Scholz duped Joe Biden and Emanuel Macron alike about the Cosco deal and his trip to China, apart from his two coalition partners. No wonder the one-day trip to China is met with double distrust – domestic and foreign.

So that Germany’s big industry, which, like VW, has become heavily dependent on China, can continue to do good business there undisturbed, the Chancellor has alienated allies by the dozen:

The most important international ally, the USA, whose administration, which is actually friendly, is doing the opposite of Scholz, namely cutting off China from critical technology exports.

And: France, the most important European partner, when Scholz decided to fly to Beijing without Macron. Plus the Greens – it’s not every day that the Green Foreign Minister says about her Red Prime Minister that it was Scholz who decided “the time” of his trip.

Which sounds just a little more diplomatic than the accusation by opposition leader Friedrich Merz that Scholz could hardly have chosen a worse time for his visit to China.

The coalition agreement of the traffic light parties not only contains the value foreign policy – this is much more than “just” human rights – but also the European and international integration of German foreign policy.

Scholz attached importance to the non-delivery of German tanks to Ukraine, but not to China investments or his own inaugural visit. There was a different rule of the game. It reads: “Scholz first.”

The Scholz visit is more than convenient for Xi. In this way, the China man can demonstrate to his own people that China is not as isolated in the West as the American system rivals would like us to believe. No wonder Scholz is under special American observation.

Especially since it is part of the nature of a totalitarian state to subordinate the economy to the politics of the autocrat. Cosco is not just a logistics company. But also a company, one could learn that in the meantime, which is closely intertwined with China’s KP in terms of personnel.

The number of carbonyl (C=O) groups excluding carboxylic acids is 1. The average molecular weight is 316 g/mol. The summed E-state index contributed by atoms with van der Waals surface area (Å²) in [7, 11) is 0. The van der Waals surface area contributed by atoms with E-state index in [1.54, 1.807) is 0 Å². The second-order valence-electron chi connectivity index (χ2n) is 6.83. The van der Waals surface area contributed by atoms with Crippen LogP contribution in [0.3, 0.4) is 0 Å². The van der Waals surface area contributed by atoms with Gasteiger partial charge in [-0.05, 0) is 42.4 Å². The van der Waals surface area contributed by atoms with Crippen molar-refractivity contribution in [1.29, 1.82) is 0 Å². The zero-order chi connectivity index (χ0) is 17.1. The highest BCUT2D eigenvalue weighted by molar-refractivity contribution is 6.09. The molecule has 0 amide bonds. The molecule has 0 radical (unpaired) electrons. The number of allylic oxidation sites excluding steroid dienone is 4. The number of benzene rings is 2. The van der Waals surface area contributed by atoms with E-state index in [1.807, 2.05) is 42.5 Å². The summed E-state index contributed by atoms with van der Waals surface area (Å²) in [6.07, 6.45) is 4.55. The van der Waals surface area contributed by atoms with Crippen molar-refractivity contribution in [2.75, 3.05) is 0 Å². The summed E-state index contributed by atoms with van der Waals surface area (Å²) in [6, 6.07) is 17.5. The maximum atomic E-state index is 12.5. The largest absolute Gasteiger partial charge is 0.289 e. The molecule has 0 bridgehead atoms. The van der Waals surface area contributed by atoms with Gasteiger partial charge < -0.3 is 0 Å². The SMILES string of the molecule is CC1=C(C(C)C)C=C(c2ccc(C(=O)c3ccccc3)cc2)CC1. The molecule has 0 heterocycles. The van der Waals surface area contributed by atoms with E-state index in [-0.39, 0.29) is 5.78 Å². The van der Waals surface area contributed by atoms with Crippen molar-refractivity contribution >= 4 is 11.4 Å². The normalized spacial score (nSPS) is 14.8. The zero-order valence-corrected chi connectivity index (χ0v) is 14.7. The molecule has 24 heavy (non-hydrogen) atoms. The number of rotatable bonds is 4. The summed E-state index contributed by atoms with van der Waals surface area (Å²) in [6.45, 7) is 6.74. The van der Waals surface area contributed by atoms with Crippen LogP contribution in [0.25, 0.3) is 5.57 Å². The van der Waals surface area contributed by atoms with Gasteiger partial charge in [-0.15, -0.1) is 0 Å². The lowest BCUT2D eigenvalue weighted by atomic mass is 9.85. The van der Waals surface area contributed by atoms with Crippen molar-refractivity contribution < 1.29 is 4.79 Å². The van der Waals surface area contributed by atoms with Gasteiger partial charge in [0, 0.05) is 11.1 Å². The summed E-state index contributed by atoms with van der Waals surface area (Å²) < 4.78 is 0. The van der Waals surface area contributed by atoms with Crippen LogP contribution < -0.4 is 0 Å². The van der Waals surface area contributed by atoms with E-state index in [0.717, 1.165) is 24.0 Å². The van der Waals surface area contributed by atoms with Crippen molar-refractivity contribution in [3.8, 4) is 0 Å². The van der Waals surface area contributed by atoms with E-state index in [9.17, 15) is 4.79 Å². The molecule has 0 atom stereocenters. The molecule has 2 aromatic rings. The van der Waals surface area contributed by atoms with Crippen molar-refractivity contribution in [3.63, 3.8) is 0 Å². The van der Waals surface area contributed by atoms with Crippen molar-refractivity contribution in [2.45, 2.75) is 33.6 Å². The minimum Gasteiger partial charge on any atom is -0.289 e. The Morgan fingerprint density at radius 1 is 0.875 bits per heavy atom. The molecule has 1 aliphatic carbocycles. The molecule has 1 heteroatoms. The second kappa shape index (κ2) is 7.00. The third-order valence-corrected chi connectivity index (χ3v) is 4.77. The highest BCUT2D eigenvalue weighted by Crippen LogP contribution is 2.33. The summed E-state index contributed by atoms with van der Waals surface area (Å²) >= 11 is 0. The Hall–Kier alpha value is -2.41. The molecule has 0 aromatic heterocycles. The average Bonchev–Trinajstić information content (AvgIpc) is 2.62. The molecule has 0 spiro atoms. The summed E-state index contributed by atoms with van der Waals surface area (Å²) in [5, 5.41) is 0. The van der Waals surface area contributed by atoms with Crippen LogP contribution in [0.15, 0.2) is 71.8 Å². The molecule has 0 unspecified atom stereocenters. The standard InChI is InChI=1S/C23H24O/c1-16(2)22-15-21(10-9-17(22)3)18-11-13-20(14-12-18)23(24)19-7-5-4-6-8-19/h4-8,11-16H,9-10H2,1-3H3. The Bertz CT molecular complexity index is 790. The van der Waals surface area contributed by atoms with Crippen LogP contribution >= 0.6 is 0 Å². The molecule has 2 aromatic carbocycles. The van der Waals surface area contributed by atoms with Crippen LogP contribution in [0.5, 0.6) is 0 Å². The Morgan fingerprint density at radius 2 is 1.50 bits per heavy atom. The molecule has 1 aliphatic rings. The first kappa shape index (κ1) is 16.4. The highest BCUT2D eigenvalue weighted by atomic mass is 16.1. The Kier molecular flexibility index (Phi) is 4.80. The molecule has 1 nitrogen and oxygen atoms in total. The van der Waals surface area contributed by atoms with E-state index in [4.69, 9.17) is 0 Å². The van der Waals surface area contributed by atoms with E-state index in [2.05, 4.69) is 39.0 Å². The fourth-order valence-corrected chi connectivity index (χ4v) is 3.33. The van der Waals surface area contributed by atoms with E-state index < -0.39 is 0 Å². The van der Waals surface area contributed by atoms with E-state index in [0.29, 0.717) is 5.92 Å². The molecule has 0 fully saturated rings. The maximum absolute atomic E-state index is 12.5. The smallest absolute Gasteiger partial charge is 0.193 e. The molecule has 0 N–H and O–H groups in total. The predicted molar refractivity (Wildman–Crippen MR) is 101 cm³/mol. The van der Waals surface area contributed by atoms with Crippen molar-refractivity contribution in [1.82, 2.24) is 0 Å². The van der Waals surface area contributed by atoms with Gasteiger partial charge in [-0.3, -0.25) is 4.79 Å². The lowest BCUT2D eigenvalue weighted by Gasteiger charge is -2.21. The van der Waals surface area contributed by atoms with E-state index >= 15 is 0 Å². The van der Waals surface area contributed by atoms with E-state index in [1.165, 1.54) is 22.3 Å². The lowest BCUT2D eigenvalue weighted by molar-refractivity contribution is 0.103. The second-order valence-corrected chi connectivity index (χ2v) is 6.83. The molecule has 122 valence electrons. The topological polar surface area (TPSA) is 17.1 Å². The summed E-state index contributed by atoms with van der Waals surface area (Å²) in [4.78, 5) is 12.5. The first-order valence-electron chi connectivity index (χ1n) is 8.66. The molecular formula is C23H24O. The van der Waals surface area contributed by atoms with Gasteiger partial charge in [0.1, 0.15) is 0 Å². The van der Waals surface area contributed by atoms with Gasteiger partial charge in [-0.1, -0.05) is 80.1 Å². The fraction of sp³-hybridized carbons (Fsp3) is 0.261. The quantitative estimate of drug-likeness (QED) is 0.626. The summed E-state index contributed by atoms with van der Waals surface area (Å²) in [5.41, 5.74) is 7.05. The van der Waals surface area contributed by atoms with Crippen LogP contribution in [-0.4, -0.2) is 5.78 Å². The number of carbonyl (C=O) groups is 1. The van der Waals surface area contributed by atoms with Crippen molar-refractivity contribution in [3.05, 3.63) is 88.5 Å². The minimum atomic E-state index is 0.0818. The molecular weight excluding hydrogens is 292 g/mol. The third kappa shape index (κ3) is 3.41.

And who has also helped with military exercises with the “People’s Liberation Army”. So, if you look closely, Olaf Scholz did a lot of damage with a week of China politics. Just why?

Because the Volkswagen company, in which the state of Lower Saxony and thus the social democrat Stefan Weil, like Sigmar Gabriel and Gerhard Schröder before him, now makes 50 percent of its profits with its cars in China?

Or the company BASF is opening a chemical company there for ten billion euros, combined with a gradual decoupling of Old Germany, which may be global but not patriotic?

Or because the fate of the German energy transition depends on the well-being of China, supplying the Germans with the rare earths without which local engineers can manufacture electric motors just as little as wind turbines?

Or because Scholz might even really think he can dissuade Xi from supporting Vladimir Putin – even though that would mean thwarting his own strategy of forming a Sino-Russian alliance against the Americans?

Or should it be as easy as Reinhard Bütikofer believes? Olaf Scholz, the Green muses about the Chancellor’s motivation, “he thinks he’s going to make big politics”.